The SRAM Automatix two-speed hub, currently available as of this writing in 2016, (production discontinued in 2017) has received good reports for reliability. While Sturmey-Archer two-speeds are shifted by backpedaling, the Automatix uses centrifugal force to shift it at a particular speed -- and so, the hub doesn't annoyingly shift every time the coaster brake is used.
The gear ratios are 1.00 and 1.36 (64/47), as with the old Sachs Automatic and Duomatic hubs.
SRAM reports that several versions are available, with coaster brake, or to fit a disc brake rotor or Shimano Rollerbrake, also with an aluminum shell -- see SRAM page. The coaster brake version weighs about twice as much as the others, but then it includes a brake. The sprockets are the standard three-lug ones as used with most internal-gear hubs, but a Gates belt-drive option is available.
The Automatix is relatively simple and easy to service, though as usual with SRAM geared hubs, parts availability in the USA is an issue. User Instructions are available online, but as of this writing, no rebuilding instructions.
Aaron Goss of Aaron's Bicycle Repair, Seattle, Washington, USA, rebuilds these hubs and has been kind enough to provide the helpful photo and diagram below.
The speed at which the hub shifts may need adjusting. That is relatively easy to do, though it requires disassembly of the hub -- also see below.
The SRAM Automatix coaster-brake hub, disassembled.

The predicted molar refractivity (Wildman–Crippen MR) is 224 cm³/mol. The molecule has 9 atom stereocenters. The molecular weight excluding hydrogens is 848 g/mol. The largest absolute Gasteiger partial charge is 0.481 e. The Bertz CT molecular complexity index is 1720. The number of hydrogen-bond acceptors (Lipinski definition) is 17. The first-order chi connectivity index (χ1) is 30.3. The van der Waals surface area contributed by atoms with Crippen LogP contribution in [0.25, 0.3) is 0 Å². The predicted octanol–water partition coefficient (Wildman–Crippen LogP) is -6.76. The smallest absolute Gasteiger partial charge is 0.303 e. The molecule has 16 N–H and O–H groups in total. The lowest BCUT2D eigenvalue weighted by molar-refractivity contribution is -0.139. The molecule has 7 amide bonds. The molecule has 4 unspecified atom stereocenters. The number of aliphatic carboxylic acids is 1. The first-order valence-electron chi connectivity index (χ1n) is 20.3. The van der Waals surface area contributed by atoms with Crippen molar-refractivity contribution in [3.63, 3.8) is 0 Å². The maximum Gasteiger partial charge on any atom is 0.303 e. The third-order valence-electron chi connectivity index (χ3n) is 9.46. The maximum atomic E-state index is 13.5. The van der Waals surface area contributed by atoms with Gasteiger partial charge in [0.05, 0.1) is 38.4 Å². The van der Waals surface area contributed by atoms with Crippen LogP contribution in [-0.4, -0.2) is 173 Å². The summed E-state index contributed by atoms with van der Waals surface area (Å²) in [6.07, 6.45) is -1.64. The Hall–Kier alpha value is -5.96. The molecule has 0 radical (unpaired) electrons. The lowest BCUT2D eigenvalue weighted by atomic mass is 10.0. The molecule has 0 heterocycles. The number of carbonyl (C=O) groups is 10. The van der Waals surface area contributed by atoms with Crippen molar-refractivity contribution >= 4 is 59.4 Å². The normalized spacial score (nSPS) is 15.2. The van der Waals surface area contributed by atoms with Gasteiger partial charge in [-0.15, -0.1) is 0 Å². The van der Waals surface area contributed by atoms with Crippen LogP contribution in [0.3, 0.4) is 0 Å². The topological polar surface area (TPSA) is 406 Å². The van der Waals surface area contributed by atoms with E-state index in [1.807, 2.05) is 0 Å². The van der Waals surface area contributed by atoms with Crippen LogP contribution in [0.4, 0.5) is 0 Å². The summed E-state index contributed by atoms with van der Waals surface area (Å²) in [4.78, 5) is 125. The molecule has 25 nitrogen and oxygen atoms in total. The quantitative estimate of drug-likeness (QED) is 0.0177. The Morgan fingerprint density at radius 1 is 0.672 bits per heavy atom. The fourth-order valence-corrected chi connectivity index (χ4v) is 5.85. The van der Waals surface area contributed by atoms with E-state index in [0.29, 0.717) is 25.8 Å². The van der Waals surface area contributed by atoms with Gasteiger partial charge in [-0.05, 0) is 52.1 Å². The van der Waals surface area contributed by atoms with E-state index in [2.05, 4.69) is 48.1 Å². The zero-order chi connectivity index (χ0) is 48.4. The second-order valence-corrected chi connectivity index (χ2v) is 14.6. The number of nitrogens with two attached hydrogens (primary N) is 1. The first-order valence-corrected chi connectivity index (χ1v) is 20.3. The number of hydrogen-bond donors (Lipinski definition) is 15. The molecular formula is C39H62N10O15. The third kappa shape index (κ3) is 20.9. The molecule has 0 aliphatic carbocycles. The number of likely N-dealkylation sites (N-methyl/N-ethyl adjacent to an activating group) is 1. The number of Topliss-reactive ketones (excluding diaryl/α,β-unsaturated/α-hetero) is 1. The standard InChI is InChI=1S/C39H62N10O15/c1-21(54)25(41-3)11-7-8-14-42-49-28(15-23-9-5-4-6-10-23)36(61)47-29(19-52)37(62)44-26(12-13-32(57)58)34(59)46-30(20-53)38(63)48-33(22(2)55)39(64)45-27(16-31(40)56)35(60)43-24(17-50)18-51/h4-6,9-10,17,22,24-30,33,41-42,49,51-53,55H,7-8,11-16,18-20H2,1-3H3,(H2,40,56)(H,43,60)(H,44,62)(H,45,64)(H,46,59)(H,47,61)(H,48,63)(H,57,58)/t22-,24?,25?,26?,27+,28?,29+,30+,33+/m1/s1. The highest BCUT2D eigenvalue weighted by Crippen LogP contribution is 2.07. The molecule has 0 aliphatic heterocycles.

There is only a single spring, despite the two centrifugal flyweights,
center of picture. Yes, that is correct!
Diagram of the Automatix hub, partially disassembled
Aaron reports that the hub shifts at too low a speed (and so, low cadence), but it can be adjusted:
Also, there is info online on how to change the shift point to a higher speed because it shifts way too soon! I have done it and it works great! http://mccraw.co.uk/sram-automatix-review/
That article includes lots of additional helpful information about the hub.
The Automatix is available with 28 or 36 spoke holes. The shift point with 36 holes is around 135 RPM, or 10 mph (16 km/hr) on a bicycle with a 26" wheel. Apparently, the version with 28 spoke holes is intended for smaller wheels and shifts at higher RPMs. This version is reportedly rare, and 28 spokes aren't a good idea on a utility bike with large wheels. Another way to raise the shift point would be to install the internal mechanism from a 28-hole hub into a 36-hole shell, but with small wheels an adjustment would be needed even with the 28-hole version. Perhaps installing a spring behind the second flyweight would also raise the shift point -- though you would then have to acquire a second spring. Removing one of the flyweights also might work, as long as the resulting imbalance doesn't prove to be a problem.
Last Updated: by John Allen